Unless you are a real history buff, you may not know of Alexandria’s important military past.  In the Red River Campaign of the  Civil War, the Union Army was stopped here from progressing further and taking Louisiana and Texas.  The story of Bailey’s dam is illustrated at Fts. Randolph and Buloh State Historic Site. And during World War II, this area was humming with soldiers and bigwig officers.  In the Louisiana Maneuvers, soldiers trained for entry into WWII at four bases and practiced throughout the nearby Louisiana countryside.   The Louisiana and Military Maneuvers Museum will tell you more. (409 F Street Pineville, Louisiana 71360
(318) 641-5733

In the past, you could have followed the Red River from northern Lamar County to Alexandria.  Today, just head to Texarkana and turn south.  There’s plenty to see on the way but save time for Alexandria and environs.  

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The Hostel Life – Are you ever too old? Torres Del Paine National Park Lodging

Paine Grande Mountain Lodge

 It was not our intent to stay in hostels on our trip to the magnificent Torres del Paine National Park in the Patagonia area of Southern Chile.  We had only heard of the beauty of the setting and challenging hikes.  A four day, private tour was booked which included food, lodging, transportation and a guide – a petite, young Chilean woman named Saundra.  While in the mountains, we were to stay in a “refugio” and a “lodge”, words we should have investigated more carefully. Saundra brought by the duffel and sleeping bags (should have been first clue) needed for the two nights at our lodgings on the trail. We re-packed minimal clothes and toiletries but maximum trail paraphernalia like walking sticks, rain gear, bandaids, moleskin, hats, and sun screen.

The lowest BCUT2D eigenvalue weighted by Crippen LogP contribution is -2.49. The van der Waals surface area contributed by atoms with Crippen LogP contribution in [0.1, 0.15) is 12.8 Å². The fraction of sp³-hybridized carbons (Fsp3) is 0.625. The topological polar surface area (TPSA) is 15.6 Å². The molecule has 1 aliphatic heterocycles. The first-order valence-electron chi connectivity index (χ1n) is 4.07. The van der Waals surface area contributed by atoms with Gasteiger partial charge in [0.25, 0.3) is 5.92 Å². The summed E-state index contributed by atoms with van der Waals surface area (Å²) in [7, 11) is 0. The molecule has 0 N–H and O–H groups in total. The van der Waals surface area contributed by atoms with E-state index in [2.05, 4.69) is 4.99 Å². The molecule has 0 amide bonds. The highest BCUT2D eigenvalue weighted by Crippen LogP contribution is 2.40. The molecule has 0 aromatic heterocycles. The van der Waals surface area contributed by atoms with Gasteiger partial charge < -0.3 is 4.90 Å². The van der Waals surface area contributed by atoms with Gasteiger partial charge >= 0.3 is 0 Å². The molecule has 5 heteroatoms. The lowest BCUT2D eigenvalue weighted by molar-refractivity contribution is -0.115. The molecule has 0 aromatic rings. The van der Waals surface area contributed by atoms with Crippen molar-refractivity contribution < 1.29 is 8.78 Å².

Dining room at Refugio Las Torres

The next day, after a ten hour hike (another story),  we arrived at Refugio Las Torres, at 8:45 pm barely in time for a hearty dinner of instant asparagus soup, roll, very good pork roast with garlic sauce, mashed potatoes and dessert.  It was obvious they most often cook for young hikers who are starved.  We weren’t the only over 60 participants but definitely in the minority.  At our table were three older Canadians traveling for a year, often via cargo boats.  After dinner, we carried our duffle bags to a separate building and had the first look at our rooms.

My introduction to hostels came in 1972 on a five month tour of Europe, where the youth hostel idea was conceived in 1909 by Richard Shirrmann, a German schoolteacher.  It was an inexpensive form of lodging with the all important opportunity to meet other young travelers.  Hostels today have  followed the expanded territory of backpackers.  In  Puerto Natales, a launching town for Patagonia, a population of 20,000 supports 20 hostels as listed on  In comparison, there are only two hostels listed for Dallas on the same site.

Our room at Refugio las Torres

Forty two years later, I’m looking at an old familiar site – three bunkbeds in a single room.  We were only four, meaning space shared with stranger(s).  Fortunately, our first bunkmate was a quiet, young Dutch man who came in late and left early.  With limited space, we kept bumping into each other trying to find “stuff” to take to the separate bathrooms.  My brother and his wife whipped out a pad to place on the beds “just in case” of bedbugs, as suggested by their 25 year old son.  My husband and I could only hope for the best.  The light at the women’s  bath was out.  All the fit, young women were prepared with miner lights,  strapped on their heads to navigate.  I only had a very small flashlight to put in my mouth, working for all needs except brushing teeth.  The night was long with much wind and snoring.